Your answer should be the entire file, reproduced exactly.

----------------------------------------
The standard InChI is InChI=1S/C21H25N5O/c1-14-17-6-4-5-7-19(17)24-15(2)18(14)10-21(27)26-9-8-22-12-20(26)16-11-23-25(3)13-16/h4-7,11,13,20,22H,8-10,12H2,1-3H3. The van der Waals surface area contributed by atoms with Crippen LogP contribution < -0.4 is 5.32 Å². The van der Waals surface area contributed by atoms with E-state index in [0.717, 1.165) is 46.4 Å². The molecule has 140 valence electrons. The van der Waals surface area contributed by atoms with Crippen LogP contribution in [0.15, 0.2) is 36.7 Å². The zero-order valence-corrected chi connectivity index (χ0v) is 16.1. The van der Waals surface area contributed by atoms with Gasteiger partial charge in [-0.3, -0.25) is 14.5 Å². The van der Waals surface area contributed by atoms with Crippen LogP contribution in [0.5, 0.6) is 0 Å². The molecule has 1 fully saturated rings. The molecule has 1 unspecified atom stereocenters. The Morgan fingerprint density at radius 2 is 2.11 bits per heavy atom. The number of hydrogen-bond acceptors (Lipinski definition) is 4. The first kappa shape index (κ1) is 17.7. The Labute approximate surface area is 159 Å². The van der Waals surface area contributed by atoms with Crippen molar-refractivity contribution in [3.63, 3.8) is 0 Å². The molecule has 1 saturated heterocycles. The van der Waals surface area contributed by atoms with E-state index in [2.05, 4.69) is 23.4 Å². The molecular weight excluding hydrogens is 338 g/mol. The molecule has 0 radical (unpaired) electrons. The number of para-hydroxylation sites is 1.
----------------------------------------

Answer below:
The standard InChI is InChI=1S/C21H25N5O/c1-14-17-6-4-5-7-19(17)24-15(2)18(14)10-21(27)26-9-8-22-12-20(26)16-11-23-25(3)13-16/h4-7,11,13,20,22H,8-10,12H2,1-3H3. The van der Waals surface area contributed by atoms with Crippen LogP contribution < -0.4 is 5.32 Å². The van der Waals surface area contributed by atoms with E-state index in [0.717, 1.165) is 46.4 Å². The molecule has 140 valence electrons. The van der Waals surface area contributed by atoms with Crippen LogP contribution in [0.15, 0.2) is 36.7 Å². The zero-order valence-corrected chi connectivity index (χ0v) is 16.1. The van der Waals surface area contributed by atoms with Gasteiger partial charge in [-0.3, -0.25) is 14.5 Å². The van der Waals surface area contributed by atoms with Crippen LogP contribution in [0.5, 0.6) is 0 Å². The molecule has 1 fully saturated rings. The molecule has 1 unspecified atom stereocenters. The Morgan fingerprint density at radius 2 is 2.11 bits per heavy atom. The number of hydrogen-bond acceptors (Lipinski definition) is 4. The first kappa shape index (κ1) is 17.7. The Labute approximate surface area is 159 Å². The van der Waals surface area contributed by atoms with Crippen molar-refractivity contribution in [3.63, 3.8) is 0 Å². The molecule has 1 saturated heterocycles. The van der Waals surface area contributed by atoms with E-state index in [2.05, 4.69) is 23.4 Å². The molecular weight excluding hydrogens is 338 g/mol. The molecule has 0 radical (unpaired) electrons. The number of para-hydroxylation sites is 1.